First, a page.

A brain walks into a bar…

October 9, 2018

Written by: Carolyn Keating

 

It’s happened to most of us before: you’re at a party surrounded by people you don’t know, but luckily there’s that social lubricant, booze. Soon you’re less anxious, chattier, and feeling good.  Hopefully you don’t drink so much that you start stumbling or have trouble remembering things. Alcohol can certainly alter us in many ways, but how exactly does that happen?

Many people have heard that alcohol is a depressant—a drug that reduces neuronal activity.  But it’s not quite so simple.  Alcohol affects almost all of the neurotransmitter systems in the brain, leading to the large range of behaviors that can occur when someone is buzzed or drunk.  Let’s take a closer look at the neuroscience behind some of the “symptoms” of alcohol use:

 

Anxiety Relief

One reason people might drink is to unwind from a long day or to decrease stress in social situations.  As little as one or two drinks can have strong anxiety-relieving effects.  These changes are due to the brain’s foremost inhibitory neurotransmitter, GABA.  Low amounts of alcohol can enhance the effects of GABA at some of its receptors, particularly one known as the GABAA receptor1.  Making GABA more responsive at its receptors is the same way drugs such as benzodiazepines reduce anxiety.  But where does this reduction in neuronal firing occur to relieve anxiety?  Studies in rodents have shown that alcohol increases GABA-mediated inhibition of neuronal activity in a brain region called the basolateral amygdala, which plays a large role in controlling anxiety-like behavior2.  Other studies in humans have shown that under the influence of alcohol, the amygdala and other brain regions involved in emotional processing are less active than normal when subjects are shown fearful/angry faces3. This inability to distinguish threatening stimuli may also contribute to alcohol’s anxiety-reducing effects.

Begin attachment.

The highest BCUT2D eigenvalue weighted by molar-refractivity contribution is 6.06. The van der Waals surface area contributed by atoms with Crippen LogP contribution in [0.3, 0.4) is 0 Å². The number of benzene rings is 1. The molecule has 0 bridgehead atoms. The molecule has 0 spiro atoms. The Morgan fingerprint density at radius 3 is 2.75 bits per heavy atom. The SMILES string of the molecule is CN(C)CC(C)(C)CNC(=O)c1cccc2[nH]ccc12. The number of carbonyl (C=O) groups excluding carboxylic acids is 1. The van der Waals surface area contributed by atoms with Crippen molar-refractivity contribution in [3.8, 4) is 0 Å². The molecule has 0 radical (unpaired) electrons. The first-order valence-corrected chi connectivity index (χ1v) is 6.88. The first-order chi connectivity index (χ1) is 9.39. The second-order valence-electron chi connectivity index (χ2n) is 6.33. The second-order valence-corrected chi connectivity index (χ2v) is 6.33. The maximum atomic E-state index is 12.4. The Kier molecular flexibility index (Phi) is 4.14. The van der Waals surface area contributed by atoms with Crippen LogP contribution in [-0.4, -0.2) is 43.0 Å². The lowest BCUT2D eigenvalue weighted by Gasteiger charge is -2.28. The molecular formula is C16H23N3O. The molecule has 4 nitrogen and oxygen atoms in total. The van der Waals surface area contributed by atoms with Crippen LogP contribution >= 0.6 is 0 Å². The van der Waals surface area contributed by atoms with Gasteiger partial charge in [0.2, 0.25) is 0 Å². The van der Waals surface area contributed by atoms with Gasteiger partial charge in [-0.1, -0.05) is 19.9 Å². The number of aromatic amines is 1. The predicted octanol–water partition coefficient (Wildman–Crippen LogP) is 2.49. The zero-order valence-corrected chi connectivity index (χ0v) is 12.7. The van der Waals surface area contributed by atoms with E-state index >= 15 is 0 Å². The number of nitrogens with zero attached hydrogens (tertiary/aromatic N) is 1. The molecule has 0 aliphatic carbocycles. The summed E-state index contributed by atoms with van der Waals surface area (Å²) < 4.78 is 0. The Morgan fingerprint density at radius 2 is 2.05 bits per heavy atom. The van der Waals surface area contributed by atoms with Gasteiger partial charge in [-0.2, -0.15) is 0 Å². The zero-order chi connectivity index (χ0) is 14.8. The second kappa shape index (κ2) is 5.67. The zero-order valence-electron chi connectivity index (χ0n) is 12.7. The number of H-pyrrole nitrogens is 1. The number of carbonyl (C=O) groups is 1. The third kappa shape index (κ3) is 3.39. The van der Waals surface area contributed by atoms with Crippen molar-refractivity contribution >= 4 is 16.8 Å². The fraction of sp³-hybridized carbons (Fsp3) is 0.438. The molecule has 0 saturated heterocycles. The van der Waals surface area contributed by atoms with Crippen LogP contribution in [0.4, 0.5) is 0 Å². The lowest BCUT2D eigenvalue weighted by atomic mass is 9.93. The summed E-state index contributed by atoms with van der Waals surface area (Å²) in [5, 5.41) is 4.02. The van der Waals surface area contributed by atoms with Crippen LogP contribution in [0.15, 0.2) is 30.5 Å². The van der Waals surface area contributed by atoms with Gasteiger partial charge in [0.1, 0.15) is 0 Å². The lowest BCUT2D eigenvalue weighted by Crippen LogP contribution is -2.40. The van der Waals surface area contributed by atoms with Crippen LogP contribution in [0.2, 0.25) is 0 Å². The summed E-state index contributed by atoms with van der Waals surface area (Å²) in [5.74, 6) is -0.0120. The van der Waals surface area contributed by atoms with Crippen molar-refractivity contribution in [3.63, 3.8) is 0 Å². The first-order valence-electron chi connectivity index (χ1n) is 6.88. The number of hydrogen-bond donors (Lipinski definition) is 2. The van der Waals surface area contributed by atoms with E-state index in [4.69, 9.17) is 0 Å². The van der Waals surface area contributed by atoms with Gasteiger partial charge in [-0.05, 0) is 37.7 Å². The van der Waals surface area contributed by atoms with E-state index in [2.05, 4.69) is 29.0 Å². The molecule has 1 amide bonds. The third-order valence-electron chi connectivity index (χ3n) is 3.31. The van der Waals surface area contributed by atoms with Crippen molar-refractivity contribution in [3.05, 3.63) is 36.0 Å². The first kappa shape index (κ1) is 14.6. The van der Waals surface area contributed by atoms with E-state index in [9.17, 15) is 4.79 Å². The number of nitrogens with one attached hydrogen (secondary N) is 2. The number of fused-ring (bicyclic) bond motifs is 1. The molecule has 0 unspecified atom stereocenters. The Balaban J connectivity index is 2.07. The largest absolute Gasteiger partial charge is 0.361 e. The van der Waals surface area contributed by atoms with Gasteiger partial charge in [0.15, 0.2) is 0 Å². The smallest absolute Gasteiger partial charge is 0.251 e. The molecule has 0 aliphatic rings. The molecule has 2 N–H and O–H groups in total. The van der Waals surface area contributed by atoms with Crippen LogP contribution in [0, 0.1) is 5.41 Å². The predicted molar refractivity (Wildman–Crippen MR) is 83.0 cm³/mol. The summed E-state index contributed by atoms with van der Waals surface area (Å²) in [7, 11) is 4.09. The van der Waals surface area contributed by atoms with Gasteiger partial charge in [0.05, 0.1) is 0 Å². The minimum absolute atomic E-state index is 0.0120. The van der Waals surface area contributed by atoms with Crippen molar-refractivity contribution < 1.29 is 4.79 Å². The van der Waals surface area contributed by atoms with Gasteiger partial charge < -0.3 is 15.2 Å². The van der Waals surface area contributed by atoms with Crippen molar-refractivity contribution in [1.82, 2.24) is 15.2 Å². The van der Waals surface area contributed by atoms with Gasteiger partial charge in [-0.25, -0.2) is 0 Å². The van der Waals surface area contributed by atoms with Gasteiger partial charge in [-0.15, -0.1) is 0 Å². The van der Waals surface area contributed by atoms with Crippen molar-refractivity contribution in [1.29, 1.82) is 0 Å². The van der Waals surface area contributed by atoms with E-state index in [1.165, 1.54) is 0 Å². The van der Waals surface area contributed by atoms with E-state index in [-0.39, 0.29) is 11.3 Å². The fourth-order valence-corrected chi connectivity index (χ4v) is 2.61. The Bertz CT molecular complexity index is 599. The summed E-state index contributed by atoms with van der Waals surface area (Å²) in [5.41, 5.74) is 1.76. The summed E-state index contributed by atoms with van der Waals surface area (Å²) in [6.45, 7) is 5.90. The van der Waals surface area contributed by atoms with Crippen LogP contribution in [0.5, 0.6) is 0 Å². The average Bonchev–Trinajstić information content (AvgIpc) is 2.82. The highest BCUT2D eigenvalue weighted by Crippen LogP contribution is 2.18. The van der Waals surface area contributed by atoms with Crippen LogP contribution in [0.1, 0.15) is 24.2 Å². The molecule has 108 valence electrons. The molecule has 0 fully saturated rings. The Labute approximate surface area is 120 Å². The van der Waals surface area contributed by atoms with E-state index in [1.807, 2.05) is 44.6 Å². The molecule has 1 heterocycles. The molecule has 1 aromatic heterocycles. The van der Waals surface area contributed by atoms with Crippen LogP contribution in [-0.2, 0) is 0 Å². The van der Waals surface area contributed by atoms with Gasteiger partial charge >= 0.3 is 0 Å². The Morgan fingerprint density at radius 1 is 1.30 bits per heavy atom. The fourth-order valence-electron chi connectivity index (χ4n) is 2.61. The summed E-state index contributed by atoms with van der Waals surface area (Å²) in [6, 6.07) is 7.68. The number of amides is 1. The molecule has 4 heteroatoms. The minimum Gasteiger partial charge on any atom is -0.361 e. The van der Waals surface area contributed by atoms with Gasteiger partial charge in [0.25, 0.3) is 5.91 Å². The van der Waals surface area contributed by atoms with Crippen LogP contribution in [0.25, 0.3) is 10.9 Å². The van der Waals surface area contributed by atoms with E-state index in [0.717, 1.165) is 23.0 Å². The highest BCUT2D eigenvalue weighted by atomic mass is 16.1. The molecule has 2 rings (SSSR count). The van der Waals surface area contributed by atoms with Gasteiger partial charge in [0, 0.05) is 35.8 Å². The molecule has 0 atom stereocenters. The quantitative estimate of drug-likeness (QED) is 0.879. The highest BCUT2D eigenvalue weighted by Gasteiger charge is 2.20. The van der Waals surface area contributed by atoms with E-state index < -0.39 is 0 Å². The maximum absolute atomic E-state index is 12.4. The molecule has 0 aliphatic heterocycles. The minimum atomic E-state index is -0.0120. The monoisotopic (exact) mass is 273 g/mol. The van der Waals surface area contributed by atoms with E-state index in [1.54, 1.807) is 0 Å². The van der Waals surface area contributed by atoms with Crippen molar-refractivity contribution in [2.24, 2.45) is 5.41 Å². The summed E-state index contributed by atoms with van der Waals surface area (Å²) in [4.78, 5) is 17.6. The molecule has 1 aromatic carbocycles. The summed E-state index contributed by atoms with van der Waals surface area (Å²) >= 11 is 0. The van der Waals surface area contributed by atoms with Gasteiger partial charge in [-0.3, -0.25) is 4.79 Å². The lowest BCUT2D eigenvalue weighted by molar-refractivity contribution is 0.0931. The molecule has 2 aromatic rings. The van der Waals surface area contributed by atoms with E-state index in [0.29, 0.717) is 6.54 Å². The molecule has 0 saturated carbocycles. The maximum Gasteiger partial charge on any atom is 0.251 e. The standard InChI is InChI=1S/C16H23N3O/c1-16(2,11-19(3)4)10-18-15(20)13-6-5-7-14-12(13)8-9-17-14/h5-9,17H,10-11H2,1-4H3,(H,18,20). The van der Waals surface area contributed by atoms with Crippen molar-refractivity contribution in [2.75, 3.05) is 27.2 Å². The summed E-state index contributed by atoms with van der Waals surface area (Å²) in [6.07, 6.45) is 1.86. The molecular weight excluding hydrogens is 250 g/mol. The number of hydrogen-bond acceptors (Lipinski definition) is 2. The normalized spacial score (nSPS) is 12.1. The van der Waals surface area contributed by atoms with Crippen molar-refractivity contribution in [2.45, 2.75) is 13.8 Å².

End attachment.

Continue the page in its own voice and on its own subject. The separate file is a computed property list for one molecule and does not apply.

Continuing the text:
Feeling Good

Alcohol does more than just take away a bad feeling; it’s also actively rewarding, just like other drugs of abuse.  Alcohol affects the serotonin, dopamine, and opioid neurotransmitter systems in the brain, all of which are involved with reward pathways1.  Unlike its anxiety relieving effects, produced by dampening neuronal activity, here alcohol leads to rewarding feelings by increasing activity in distinct regions of the brain. This increase in activity was found using positron emission tomography, or PET scans.  Here, participants are given a small amount of radioactive material that can be detected on a scanner.  This radioactive material is usually glucose, which is taken up as fuel by cells that are active.  Using this technique, scientists have been able to see which regions of the brain are active in the presence of alcohol, based on which areas show an increase in uptake of this radioactive glucose fuel.  They have found that alcohol causes an increase in glucose usage in a variety of areas involved with incentive and motivation in drug reward.  Furthermore, another group found an increase of dopamine in the ventral striatum, one of the region associated with reward and motivation4. These studies show us that alcohol isn’t globally depressing all neuronal activity; it’s actually increasing activity in the brain’s reward centers, making us feel good.